This was, of course, the main criticism of Chief Justice Roberts and the other dissenters in yesterday’s case – that the ruling has bypassed the democratic process and assigned an academic, high-falutin’ solution to a problem that should have been debated by individual states. I’ll leave the constitutional lawyers to thrash out the nuances of the Supreme Court’s decision. What seems clear, at least from polls taken by American newspapers, is that the majority of Americans support same-sex marriage. Though it’s possible the Court may have been heavy-handed in its evangelising for gay marriage, the result has reflected the will of the people. Justice Kennedy and his cohort might not have nailed every aspect of their legal argument, but their decision will stand on the right side of history.

I woke up this morning and read about an elderly gay couple, George Harris, 82, and Jack Evans, 85, who were married on Friday in Dallas County, Texas, just hours after the Supreme Court’s decision. They are almost exactly the same age as my parents – born during the Great Depression, raised during the Second World War and coming of age during the post WWII prosperity of the 50s. Like my parents, they have also been a couple for over 50 years. Like many of us, I’m fairly sure that George and Jack lived most of their lives not assuming that a day like yesterday would ever be possible. It was an incredibly moving experience to read about their union yesterday. And on and on it goes – photos and videos of jubilant street parties, couples waving marriage licences outside town halls, and the faces of people embracing each other – tear-stained, exhausted, and overwhelmed – in recognition that a long battle is over. It’s a huge symbolic victory to gay rights campaigners in other countries, and a massive encouragement for those who continue to combat homophobia in its many and pernicious forms.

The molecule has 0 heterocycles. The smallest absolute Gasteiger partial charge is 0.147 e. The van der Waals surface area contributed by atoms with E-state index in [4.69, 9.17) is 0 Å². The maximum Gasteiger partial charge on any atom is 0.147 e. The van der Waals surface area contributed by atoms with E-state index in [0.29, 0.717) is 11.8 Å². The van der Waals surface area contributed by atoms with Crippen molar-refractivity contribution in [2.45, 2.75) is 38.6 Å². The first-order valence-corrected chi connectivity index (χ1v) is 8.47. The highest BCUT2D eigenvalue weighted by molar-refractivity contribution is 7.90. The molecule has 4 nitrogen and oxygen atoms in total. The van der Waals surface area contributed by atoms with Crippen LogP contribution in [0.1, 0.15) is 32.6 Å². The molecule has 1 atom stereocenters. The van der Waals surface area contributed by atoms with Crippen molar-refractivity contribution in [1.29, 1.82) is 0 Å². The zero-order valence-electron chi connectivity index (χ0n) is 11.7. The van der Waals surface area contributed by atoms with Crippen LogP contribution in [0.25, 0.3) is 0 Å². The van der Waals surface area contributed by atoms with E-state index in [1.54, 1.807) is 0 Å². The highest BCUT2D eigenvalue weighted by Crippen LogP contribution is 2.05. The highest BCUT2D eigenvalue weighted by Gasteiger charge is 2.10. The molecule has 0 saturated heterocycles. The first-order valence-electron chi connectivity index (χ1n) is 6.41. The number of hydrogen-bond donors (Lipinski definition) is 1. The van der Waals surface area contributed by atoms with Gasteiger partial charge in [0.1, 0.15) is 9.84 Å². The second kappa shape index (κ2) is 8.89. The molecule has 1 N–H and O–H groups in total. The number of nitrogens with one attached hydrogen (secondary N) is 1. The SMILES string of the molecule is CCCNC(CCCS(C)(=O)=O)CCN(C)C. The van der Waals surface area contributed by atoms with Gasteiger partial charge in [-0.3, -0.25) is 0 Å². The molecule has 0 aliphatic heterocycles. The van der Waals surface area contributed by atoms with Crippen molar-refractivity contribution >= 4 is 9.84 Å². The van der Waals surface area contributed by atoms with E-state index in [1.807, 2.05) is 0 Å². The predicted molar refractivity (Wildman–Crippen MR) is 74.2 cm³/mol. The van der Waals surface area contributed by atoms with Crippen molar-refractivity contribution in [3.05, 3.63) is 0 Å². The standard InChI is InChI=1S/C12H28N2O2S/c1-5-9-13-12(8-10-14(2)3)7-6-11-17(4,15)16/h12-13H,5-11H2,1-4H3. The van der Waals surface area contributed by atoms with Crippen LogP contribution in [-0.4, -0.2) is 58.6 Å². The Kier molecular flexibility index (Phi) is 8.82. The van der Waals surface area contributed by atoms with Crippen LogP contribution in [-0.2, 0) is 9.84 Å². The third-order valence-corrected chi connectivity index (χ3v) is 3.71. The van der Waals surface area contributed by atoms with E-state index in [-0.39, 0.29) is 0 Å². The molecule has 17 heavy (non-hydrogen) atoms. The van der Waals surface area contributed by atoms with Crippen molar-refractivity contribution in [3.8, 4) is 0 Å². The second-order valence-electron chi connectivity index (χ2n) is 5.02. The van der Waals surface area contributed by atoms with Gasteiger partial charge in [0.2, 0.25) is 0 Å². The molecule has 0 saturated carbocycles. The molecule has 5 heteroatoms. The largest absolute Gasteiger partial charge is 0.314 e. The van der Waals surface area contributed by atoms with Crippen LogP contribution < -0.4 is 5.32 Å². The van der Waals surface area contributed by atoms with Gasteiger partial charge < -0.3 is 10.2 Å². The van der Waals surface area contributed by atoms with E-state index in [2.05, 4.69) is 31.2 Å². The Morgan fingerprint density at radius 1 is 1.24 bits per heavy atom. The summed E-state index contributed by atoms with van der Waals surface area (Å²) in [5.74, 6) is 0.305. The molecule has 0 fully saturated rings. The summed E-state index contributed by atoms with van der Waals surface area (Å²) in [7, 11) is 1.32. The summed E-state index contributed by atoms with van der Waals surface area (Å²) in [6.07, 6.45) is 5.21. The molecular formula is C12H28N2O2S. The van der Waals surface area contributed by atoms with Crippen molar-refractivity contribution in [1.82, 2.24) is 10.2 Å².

Marriage is in many ways the beginning rather than the end of LGBT equality. As an inherently conservative institution, it won’t be a happy fit for many LGBT relationships. And the number of injustices that pile up against LGBT people worldwide is still overwhelming – reparative therapy, beatings, imprisonment, censorship, bullying, rising rates of HIV and STI infection, appalling statistics on drug and alcohol addiction and suicide. We are a community with many battles still to fight, with ourselves and our opponents. It’s my hope that gay marriage (or as it’s known now, “marriage”) will give LGBT peoples a legitimacy and a dignity from which we can build more inclusive communities and happier humans. Having asked for “equal dignity in the eyes of the law”, it’s now time for us to own it.

In the meantime, I am now taking bookings to attend a lot of big gay weddings, if I can stop crying long enough to figure out what to wear. Even Chief Justice Roberts was aware of the futility of stopping the Gays from partying this weekend, ending his judgment with this riposte:

If you are among the many Americans—of whatever sexual orientation—who favor expanding same-sex marriage, by all means celebrate today’s decision. Celebrate the achievement of a desired goal. Celebrate the opportunity for a new expression of commitment to a partner. Celebrate the availability of new benefits. But do not celebrate the Constitution. It had nothing to do with it.

With respect to Justice Roberts, I have no plans to celebrate the Constitution – but he’s free to come and be my date at my friend Jodhi’s big gay wedding in Dallas next year, and bust some moves with me under the disco ball.

Happy Pride, everybody. What a truly wonderful day.

Advertisements